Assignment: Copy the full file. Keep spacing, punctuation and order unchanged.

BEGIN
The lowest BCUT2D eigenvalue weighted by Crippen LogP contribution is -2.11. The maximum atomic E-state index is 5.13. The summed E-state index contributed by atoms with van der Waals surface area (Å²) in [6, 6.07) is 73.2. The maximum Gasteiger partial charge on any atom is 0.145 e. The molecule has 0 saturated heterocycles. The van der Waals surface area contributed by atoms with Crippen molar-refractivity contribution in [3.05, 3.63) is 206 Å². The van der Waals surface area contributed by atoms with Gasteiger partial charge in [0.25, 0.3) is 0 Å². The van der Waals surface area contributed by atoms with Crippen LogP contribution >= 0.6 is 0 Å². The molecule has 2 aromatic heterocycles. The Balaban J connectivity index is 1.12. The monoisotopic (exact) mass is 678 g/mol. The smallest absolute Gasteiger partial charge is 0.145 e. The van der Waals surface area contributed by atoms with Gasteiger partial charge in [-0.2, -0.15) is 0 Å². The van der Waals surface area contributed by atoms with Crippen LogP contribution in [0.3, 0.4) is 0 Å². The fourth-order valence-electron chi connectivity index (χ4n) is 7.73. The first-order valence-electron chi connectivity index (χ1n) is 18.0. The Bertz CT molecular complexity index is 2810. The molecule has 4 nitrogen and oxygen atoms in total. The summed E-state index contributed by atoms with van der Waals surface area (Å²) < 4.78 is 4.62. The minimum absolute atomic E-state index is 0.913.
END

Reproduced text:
The lowest BCUT2D eigenvalue weighted by Crippen LogP contribution is -2.11. The maximum atomic E-state index is 5.13. The summed E-state index contributed by atoms with van der Waals surface area (Å²) in [6, 6.07) is 73.2. The maximum Gasteiger partial charge on any atom is 0.145 e. The molecule has 0 saturated heterocycles. The van der Waals surface area contributed by atoms with Crippen molar-refractivity contribution in [3.05, 3.63) is 206 Å². The van der Waals surface area contributed by atoms with Gasteiger partial charge in [0.25, 0.3) is 0 Å². The van der Waals surface area contributed by atoms with Crippen LogP contribution >= 0.6 is 0 Å². The molecule has 2 aromatic heterocycles. The Balaban J connectivity index is 1.12. The monoisotopic (exact) mass is 678 g/mol. The smallest absolute Gasteiger partial charge is 0.145 e. The van der Waals surface area contributed by atoms with Gasteiger partial charge in [-0.2, -0.15) is 0 Å². The van der Waals surface area contributed by atoms with Crippen LogP contribution in [0.3, 0.4) is 0 Å². The fourth-order valence-electron chi connectivity index (χ4n) is 7.73. The first-order valence-electron chi connectivity index (χ1n) is 18.0. The Bertz CT molecular complexity index is 2810. The molecule has 4 nitrogen and oxygen atoms in total. The summed E-state index contributed by atoms with van der Waals surface area (Å²) < 4.78 is 4.62. The minimum absolute atomic E-state index is 0.913.